Every town in Kentucky has one—a thing, a place, a treasure—that makes a trip there worthwhile. From the west to the east, we’ve unearthed some of the gems you’ll want to visit the next time you’re in town, or maybe you’ll plan a special trip.
“Never leave hungry”
Micah Seavers has two goals for new and old friends who visit his family-owned restaurant, Southern Red’s BBQ.
“They never leave unhappy or hungry,” says Seavers, whose family has owned and operated the restaurant in the former Pilot Oak Grocery for more than 10 years. “We’re not fancy from the outside, not fancy from the inside, but we can serve some good food.”
From ribs and chicken to steak and pulled pork, Southern Red’s, served by West Kentucky RECC, dishes up a lot of good food. During the slow part of the year, Seavers says the restaurant goes through more than a ton of fresh meat each week—even more impressive when you realize a “week” at the restaurant is three days. Business hours are Thursday–Saturday, 7 a.m. to 9 p.m.
For Seavers, the Graves County restaurant located in Pilot Oak, east of Water Valley, is a family affair—his wife, mother, father, sister, and brother-in-law work there, and his daughters and nephews help out from time to time. Family members have owned and operated restaurants for more than two decades. Seavers attributes Southern Red’s success to good food, good customers, and a good crew.
“The ones that aren’t family, we treat like family,” he says.
A streetcar named “Kentucky”
From a traveler to transportation, the Behringer-Crawford Museum exists to preserve the history and culture of northern Kentucky.
Opened in the former Devou family estate in 1950, the museum is home to the collections of the late world traveler William Behringer. The museum’s first curator, Ellis Crawford, believed the collections should be displayed for the public
“(Behringer) was an eccentric,” says Communications Manager Sharen Kardon. “He collected interesting and odd things.” Among them was a two-headed calf, which had been embalmed, and is now the emblem of the museum’s annual awards.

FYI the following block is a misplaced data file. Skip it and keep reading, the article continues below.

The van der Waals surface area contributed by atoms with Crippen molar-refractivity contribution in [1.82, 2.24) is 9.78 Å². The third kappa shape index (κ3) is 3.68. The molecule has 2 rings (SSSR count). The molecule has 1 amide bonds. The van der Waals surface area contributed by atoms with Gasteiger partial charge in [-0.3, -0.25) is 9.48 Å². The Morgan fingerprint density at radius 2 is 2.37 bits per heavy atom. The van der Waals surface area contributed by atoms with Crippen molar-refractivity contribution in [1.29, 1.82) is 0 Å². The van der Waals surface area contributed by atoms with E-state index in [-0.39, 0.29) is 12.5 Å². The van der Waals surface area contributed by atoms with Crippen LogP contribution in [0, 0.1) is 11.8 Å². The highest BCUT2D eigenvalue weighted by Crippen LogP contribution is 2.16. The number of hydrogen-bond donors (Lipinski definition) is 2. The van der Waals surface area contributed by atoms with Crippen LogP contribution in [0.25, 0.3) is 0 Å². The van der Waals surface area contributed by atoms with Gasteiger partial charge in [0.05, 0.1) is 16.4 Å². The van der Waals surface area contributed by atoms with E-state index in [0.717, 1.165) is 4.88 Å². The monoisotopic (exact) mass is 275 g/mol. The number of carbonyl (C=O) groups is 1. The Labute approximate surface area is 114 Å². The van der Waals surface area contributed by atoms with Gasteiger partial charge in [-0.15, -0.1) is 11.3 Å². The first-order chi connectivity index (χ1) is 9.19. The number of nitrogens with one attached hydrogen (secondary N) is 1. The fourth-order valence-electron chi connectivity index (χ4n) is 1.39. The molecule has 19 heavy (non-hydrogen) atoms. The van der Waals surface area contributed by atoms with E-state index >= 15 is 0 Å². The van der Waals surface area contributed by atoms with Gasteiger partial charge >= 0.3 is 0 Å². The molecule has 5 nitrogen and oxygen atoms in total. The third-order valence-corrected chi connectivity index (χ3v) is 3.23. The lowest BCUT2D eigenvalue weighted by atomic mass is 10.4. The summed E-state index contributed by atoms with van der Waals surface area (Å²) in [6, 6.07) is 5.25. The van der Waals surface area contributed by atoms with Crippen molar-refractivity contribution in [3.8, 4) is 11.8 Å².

The museum has galleries devoted to transportation, from The Rivers to The Roads to The Rails and Runways. A streetcar named “Kentucky” has been on display there since its retirement.
“The day it was retired, it was towed to the museum,” says Kardon, adding it is a “gussied up” streetcar that was used as a party car.
Many exhibits are interactive, inviting guests to push buttons to hear a story or start a model train around the track of a small-scale, 1950s-era replica of the small towns of northern Kentucky and the Cincinnati area.
The museum has a free outdoor space called NaturePlay @ BCM, which is a hit with children. It also hosts an outdoor concert series each Thursday night from June 1 to August 10 (except July 6).
“Fiercely proud of their heritage”
If you want to step away from today’s technologies and experience life in simpler times, you may have a thing or two in common with Sherman Hensley. Hensley was the founder of Hensley Settlement, a once-thriving Appalachian community that today takes an hour to reach by shuttle in the Cumberland Gap National Historical Park.
“See what life was like in simpler times, when work was very, very hard,” says Carol Borneman, chief of interpretation and education at the national park. “At the end of the day, talk about self-satisfaction and really being one with the land.”
Tours of the settlement’s cabins and schoolhouse must be scheduled through the park’s visitor center and can be booked up to one month in advance. Each tour accommodates 10 guests and lasts four hours. About a mile of walking is required, so guests are advised to wear comfortable shoes and clothing. It’s also helpful to bring a light lunch or snack and something to drink, Borneman says.
She has worked with the National Park Service for 33 years, with an initial goal of spending four years at each stop, then moving to another park. However, four years turned into 23 at Cumberland Gap.
“Seeing resilient people here in Appalachia, they embrace people and embrace traditions,” she says. “The people are so fiercely proud of their heritage, and here is where they can really understand what that heritage is all about.”
Trace a map to Kentucky’s easternmost county and you’ll find Breaks Interstate Park. One of two interstate parks in the United States, the grounds are in both Kentucky and Virginia. Called the Grand Canyon of the South, the park is home to one of the deepest gorges east of the Mississippi River.
Superintendent Austin Bradley believes The Breaks can use its resources to help an economy that is in transition.
“All the areas around here, we’re coming together trying to figure out how to move forward,” he says. “The Breaks has really tried to capitalize on our potential as an adventure tourism destination.”
In May 2015, the park became the first in Kentucky and Virginia to fully open rock climbing. It offers horseback rides and whitewater rafting—even for beginners. Recently, it hosted a four-day expedition race, organized by 361 Adventures, which attracted more than 100 racers and filled the park’s hotel.
Plus, there are miles and miles of hiking trails. Bradley’s favorite section is the Pine Mountain Trail on the Kentucky side.
“The thing I like so well about that area is that it’s remote,” Bradley says. “It’s very beautiful, and there’s tons of ecological diversity—really rare and threatened plant species and animal species.”